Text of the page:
Play music or TV to mask the noises that trigger barking. Call him inside when children leave school and make noises outside on their way back home.
Train your dog to not greet people at the main door or near the house’s boundary line; instead, he has to go to his crate or mat and stay there until you invite him for a proper greeting. So do not allow your dog to continue barking behavior
Alarming barking is similar to the territorial barking because it starts with sights and sounds. However, territorial barking is different from alarm barking. It usually occurs only when he is on house premises or car and starts to bark when a passerby or postman approaches the territory.
But alarm barking also starts when watching strangers or pedestrians approaching other places. Although alarm and territorial barking are slightly different, training techniques are the same for making your dog stop barking.
If your Dog continues barking despite your efforts to remove triggers, such as limiting his exposure to windows, other sites, sounds, and objects, use these techniques to train him to stay calm when these triggers are around.
Teach your Dog to follow your command to quiet whenever he sees someone approaching the front door or a pedestrian pass near your home; allow him to bark until you say “quiet.” You should tell the command clearly and calmly, not scolding or yelling.
Then go to your Dog, hold his muzzle with your hand and repeat the command “quiet” Leave the muzzle and step away; ask your Dog to step away from the window or come inside if he is in the yard.
When he sits quietly, reward him with a treat and wait until the trigger no longer exists. If he repeats alarm or territorial barking instantly, repeat the above training method.
Try an alternative method if your Dog doesn’t allow you to hold his muzzle. When your Dog starts barking due to a sound or object, it will enable him to bark three to four times and then say “quiet” in a firm and calm voice; when he stops barking, give him small treats, either boil chicken or hot dogs in a row.
After practicing this technique for several days, he will start learning the meaning of the command “quiet.” Gradually increase the time between command quiet and treat. Start from 2 sec and progressively increase it to 10-20 seconds.
If the above methods don’t work after 10-20 attempts, try some startling with the command “quiet.” Allow him to bark 3-4 times, they say “quiet,” and after that, make a startling noise with a bunch of keys or a can filled with coins immediately.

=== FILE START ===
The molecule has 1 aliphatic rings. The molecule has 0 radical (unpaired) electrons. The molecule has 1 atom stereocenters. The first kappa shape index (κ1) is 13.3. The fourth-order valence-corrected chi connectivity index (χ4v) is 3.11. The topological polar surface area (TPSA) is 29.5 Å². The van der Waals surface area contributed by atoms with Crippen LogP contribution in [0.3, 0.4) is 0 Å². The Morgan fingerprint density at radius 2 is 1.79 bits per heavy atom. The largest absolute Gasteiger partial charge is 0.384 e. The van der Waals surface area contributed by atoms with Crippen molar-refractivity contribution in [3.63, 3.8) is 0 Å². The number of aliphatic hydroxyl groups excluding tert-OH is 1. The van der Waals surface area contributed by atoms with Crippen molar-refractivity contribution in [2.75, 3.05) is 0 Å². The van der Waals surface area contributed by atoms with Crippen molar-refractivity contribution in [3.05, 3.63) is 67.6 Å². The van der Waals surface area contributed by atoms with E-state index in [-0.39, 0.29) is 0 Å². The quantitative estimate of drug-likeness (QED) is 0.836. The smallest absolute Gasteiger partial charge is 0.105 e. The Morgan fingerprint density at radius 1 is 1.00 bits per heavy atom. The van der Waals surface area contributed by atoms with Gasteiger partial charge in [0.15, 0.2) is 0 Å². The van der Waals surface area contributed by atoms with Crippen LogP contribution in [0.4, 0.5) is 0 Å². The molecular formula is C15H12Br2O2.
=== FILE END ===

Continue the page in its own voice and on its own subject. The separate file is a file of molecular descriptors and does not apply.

If he is distracted by startling, he will stop barking. However, if this method fails too after 10-20 attempts, you should consult with a certified applied animal behaviorist, a veterinary behaviorist, or a Certified Professional dog trainer.
If your Dog barks territorially in the car, then teach him to ride in the crate. Using a crate will limit his outside view. However, if riding in a crate fails, then use a head halter for the Dog while riding in the car.
Go to Your Place of Training
This command will teach your dog how to behave when someone comes home to visit before he starts alarm barking. First, your Dog will learn to perform a set of behaviors and then get a reward. Eventually, he will know that visitors are good to come home.
If you want to teach your dog “go to your place” training, teach him how to sit, lie down, and stay there. A study shows the efficacy of these commands for training. After your Dog learns these commands, then start teaching him to go to your place.
Any place in your home that is away from the main door but still in your sight can be used as a dog spot, like a dog’s crate, a rug in the corner of a room, or a spot at the top of stairs.
Say ” go to your place” and then throw a treat towards the spot of the Dog. Repeat this 10-20 times. By repeating 10th times, say go to your place and then fake throw a treat; when your Dog reaches his spot, throw his treat.
When your dog learns to “go to your spot,” teach him to sit and lie down and associate learning this behavior with a reward. So you can ask friends for mock visits to train your Dog. It needs several visits till he masters these behaviors.
So when real visitors come, ask your Dog to go to your place; as the doorbell rings, guests come inside the home and sit. Wait for one minute to release your Dog to greet the guest.
You can put your dog on a leash if you are concerned that he will jump on the guest. After greeting, ask him to sit and stay. You can give him a treat like peanut butter, boiled chicken, cheese, frozen banana, etc. When he eventually learns how to behave when visitors come home, he behaves calmly.
Training for Reactive or Fearful Barking
Suppose your dog is barking because of fear. In that case, the first thing to do is remove any stimulus in the environment that causes barking, confidence-building exercises, learn their body language to rule out fear or reactivity. In this way, you can change the emotional response of your pet.